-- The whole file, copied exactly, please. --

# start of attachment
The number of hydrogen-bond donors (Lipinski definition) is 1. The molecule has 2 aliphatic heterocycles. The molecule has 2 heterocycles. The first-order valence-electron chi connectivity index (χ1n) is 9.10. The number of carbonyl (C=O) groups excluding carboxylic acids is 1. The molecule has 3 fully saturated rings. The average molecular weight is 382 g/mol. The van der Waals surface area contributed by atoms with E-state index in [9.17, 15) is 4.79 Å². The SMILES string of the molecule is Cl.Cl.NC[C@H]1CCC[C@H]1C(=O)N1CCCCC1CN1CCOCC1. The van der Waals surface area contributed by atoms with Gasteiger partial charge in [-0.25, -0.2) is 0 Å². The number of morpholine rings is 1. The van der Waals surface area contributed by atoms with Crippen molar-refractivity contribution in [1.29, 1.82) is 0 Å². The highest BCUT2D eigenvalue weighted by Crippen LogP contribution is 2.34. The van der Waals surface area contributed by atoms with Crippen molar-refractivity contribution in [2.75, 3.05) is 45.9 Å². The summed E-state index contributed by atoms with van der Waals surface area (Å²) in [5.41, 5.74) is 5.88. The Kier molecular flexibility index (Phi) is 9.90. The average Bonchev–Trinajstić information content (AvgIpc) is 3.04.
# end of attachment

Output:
The number of hydrogen-bond donors (Lipinski definition) is 1. The molecule has 2 aliphatic heterocycles. The molecule has 2 heterocycles. The first-order valence-electron chi connectivity index (χ1n) is 9.10. The number of carbonyl (C=O) groups excluding carboxylic acids is 1. The molecule has 3 fully saturated rings. The average molecular weight is 382 g/mol. The van der Waals surface area contributed by atoms with E-state index in [9.17, 15) is 4.79 Å². The SMILES string of the molecule is Cl.Cl.NC[C@H]1CCC[C@H]1C(=O)N1CCCCC1CN1CCOCC1. The van der Waals surface area contributed by atoms with Gasteiger partial charge in [-0.25, -0.2) is 0 Å². The number of morpholine rings is 1. The van der Waals surface area contributed by atoms with Crippen molar-refractivity contribution in [1.29, 1.82) is 0 Å². The highest BCUT2D eigenvalue weighted by Crippen LogP contribution is 2.34. The van der Waals surface area contributed by atoms with Crippen molar-refractivity contribution in [2.75, 3.05) is 45.9 Å². The summed E-state index contributed by atoms with van der Waals surface area (Å²) in [5.41, 5.74) is 5.88. The Kier molecular flexibility index (Phi) is 9.90. The average Bonchev–Trinajstić information content (AvgIpc) is 3.04.